A strong performance from the Fox Networks Group cable wing powered 21st Century Fox’s fiscal third-quarter earnings amid softness and tough year-to-year comparisons for the broadcast TV and studio divisions.
Fox’s adjusted earnings per share fell shy of analysts’ expectations, coming in at 49 cents a share versus estimates of 51-53 cents per share. Revenue was down 2% year-over-year to $7.42 billion while operating income also ebbed 2% to $1.89 billion. Net income was up 8% from the year-ago quarter to $876 million. Higher employee compensation costs associated with its pending sale of major assets to Disney accounted for a $60 million charge during the quarter. Fox’s share of Hulu’s red ink in the quarter also hit earnings as higher programming and marketing costs widened the loss to $148 million, from $62 million in the year-ago frame.
The status of Fox’s plan to sell 20th Century Fox, FX Networks, National Geographic Worldwide and other assets to Disney has become murky in the past two weeks amid signs that Comcast is gearing up for a possible rival offer. 21st Century Fox executive chairman Lachlan Murdoch dismissed a question about future scenarios in a conference call with analysts Wednesday
“We’re not going to engage in a lot of speculation around this. We are committed to our agreement with Disney and working through the conditions to bring us to a closing,” Murdoch said. Fox expects to hold a shareholder vote on the transaction by the summer, he added.
Lachlan Murdoch is expected to steer the New Fox that will consist of Fox News, Fox Sports and Fox Broadcasting after the Disney deal is complete. He had no details of New Fox to share on Wednesday’s call but promised to “keep you posted on programming plans, the leadership team and organizational structure.”
In the first quarter of 2018, the Cable Networks Group’s gains were fueled by contractual affiliate fee rate increases and improvements in ad rates at Fox News and other channels in the group that encompasses Fox News, Fox Sports, FX Networks, and National Geographic Worldwide. Cable’s 16% hike in operating income to $1.68 billion accounted for the lions’ share of the entire company’s operating income.
Fox News delivered the best quarterly earnings in its 22-year history in the first quarter of 2018, 21st Century Fox CFO John Nallen said. Murdoch noted that last month marked a year since former Fox News star Bill O’Reilly was hastily fired from his top perch at Fox News. The fact that Fox News ratings have basically held steady in primetime “is a testament to the strength of the brand and the strength of the talent on air,” he said.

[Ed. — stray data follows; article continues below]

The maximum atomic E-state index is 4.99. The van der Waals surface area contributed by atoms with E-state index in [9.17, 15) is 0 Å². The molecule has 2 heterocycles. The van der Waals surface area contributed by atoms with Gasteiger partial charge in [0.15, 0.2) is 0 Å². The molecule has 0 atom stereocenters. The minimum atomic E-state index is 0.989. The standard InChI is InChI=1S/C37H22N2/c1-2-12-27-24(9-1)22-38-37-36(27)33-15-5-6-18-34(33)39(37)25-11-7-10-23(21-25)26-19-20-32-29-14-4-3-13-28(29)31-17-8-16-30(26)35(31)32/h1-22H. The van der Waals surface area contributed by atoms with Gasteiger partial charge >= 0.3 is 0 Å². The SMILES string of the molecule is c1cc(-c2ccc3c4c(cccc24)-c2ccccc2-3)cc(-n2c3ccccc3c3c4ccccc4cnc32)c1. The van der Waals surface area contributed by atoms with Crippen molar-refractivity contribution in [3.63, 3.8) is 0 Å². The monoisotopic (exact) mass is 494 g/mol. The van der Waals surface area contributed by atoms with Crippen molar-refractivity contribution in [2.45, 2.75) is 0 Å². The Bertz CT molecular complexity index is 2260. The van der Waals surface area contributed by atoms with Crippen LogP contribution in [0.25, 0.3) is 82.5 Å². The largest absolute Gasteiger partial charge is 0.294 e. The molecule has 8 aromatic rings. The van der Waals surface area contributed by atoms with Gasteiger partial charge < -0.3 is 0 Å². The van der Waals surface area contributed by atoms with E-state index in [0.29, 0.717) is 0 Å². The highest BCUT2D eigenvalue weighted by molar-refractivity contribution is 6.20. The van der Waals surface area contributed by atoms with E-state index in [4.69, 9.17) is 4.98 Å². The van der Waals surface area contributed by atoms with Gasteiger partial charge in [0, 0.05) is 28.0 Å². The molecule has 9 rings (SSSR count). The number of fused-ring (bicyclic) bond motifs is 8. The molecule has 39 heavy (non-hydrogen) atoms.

Broadcast TV had a tough outing against last year when Fox carried the Super Bowl. Television saw operation income plunge 59% to $78 million, from $112 million in the Super Bowl-inflated quarter. Earnings in the unit were also dented by the decline in NFL ratings and the fact that the year-ago quarter had three more NFL games than this year. Lachlan Murdoch cited the “strategic investment” made to snare “Thursday Night Football” rights away from CBS and NBC as a sign of New Fox’s commitment to stay in TV’s big leagues.
On the studio side, the big bucks licensing deal set last year with Netflix for FX’s “The People V. O.J. Simpson: American Crime Story” made for difficult year-to-year comps. The studio also recorded a $20 million loss on the release of its first mobile game effort, “Marvel Strike Force.” Solid worldwide theatrical performances from “The Greatest Showman,” “The Shape of Water,” and “Maze Runner: The Death Cure” were offset by lower worldwide TV syndication revenues.
Murdoch also addressed the deal unveiled earlier in the day for Fox to acquire seven TV stations from Sinclair Broadcast Group as that company seeks to close its acquisition of Tribune Media. Fox is shelling out $910 million for Fox affiliate stations owned at present by Tribune in plum NFL markets including Seattle, Miami, Denver, and Cleveland.
Murdoch said the sale price works out to an attractive 7.5 times earnings when Fox’s ability to squeeze higher retransmission content fees from those stations is factored in. The seven stations should deliver $350 million more in revenue to the Fox Television Stations group, and about $112 million in earnings. The station deal should take about six to nine months to complete, Murdoch said.